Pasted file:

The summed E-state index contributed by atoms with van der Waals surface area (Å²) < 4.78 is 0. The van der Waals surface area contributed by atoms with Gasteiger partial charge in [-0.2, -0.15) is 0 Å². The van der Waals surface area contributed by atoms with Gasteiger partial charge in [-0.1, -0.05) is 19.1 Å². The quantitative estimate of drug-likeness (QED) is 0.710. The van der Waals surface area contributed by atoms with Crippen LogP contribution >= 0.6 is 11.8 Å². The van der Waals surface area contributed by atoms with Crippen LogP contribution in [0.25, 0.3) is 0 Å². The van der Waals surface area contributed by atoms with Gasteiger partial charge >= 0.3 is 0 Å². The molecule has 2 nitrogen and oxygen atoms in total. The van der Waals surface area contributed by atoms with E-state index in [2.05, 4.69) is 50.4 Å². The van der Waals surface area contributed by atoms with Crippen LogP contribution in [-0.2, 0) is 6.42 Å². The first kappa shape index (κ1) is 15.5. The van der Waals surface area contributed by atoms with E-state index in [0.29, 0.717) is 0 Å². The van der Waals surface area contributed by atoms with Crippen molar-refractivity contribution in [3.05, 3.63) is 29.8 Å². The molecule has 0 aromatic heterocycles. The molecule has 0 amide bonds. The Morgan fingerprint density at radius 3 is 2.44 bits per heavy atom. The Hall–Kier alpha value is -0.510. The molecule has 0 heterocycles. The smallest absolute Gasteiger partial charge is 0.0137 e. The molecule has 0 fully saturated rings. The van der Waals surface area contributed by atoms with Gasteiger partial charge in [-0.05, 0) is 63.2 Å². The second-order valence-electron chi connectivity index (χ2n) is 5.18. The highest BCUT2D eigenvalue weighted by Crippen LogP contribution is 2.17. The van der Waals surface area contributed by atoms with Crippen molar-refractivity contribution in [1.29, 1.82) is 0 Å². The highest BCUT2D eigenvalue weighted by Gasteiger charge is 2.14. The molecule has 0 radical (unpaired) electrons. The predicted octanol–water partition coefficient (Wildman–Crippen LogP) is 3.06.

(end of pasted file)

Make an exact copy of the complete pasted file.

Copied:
The summed E-state index contributed by atoms with van der Waals surface area (Å²) < 4.78 is 0. The van der Waals surface area contributed by atoms with Gasteiger partial charge in [-0.2, -0.15) is 0 Å². The van der Waals surface area contributed by atoms with Gasteiger partial charge in [-0.1, -0.05) is 19.1 Å². The quantitative estimate of drug-likeness (QED) is 0.710. The van der Waals surface area contributed by atoms with Crippen LogP contribution >= 0.6 is 11.8 Å². The van der Waals surface area contributed by atoms with Crippen LogP contribution in [0.25, 0.3) is 0 Å². The van der Waals surface area contributed by atoms with Gasteiger partial charge >= 0.3 is 0 Å². The molecule has 2 nitrogen and oxygen atoms in total. The van der Waals surface area contributed by atoms with E-state index in [2.05, 4.69) is 50.4 Å². The van der Waals surface area contributed by atoms with Crippen LogP contribution in [-0.2, 0) is 6.42 Å². The first kappa shape index (κ1) is 15.5. The van der Waals surface area contributed by atoms with E-state index in [0.29, 0.717) is 0 Å². The van der Waals surface area contributed by atoms with Crippen molar-refractivity contribution in [3.05, 3.63) is 29.8 Å². The molecule has 0 aromatic heterocycles. The molecule has 0 amide bonds. The Morgan fingerprint density at radius 3 is 2.44 bits per heavy atom. The Hall–Kier alpha value is -0.510. The molecule has 0 heterocycles. The smallest absolute Gasteiger partial charge is 0.0137 e. The molecule has 0 fully saturated rings. The van der Waals surface area contributed by atoms with Gasteiger partial charge in [-0.05, 0) is 63.2 Å². The second-order valence-electron chi connectivity index (χ2n) is 5.18. The highest BCUT2D eigenvalue weighted by Crippen LogP contribution is 2.17. The van der Waals surface area contributed by atoms with Crippen molar-refractivity contribution in [1.29, 1.82) is 0 Å². The highest BCUT2D eigenvalue weighted by Gasteiger charge is 2.14. The molecule has 0 radical (unpaired) electrons. The predicted octanol–water partition coefficient (Wildman–Crippen LogP) is 3.06.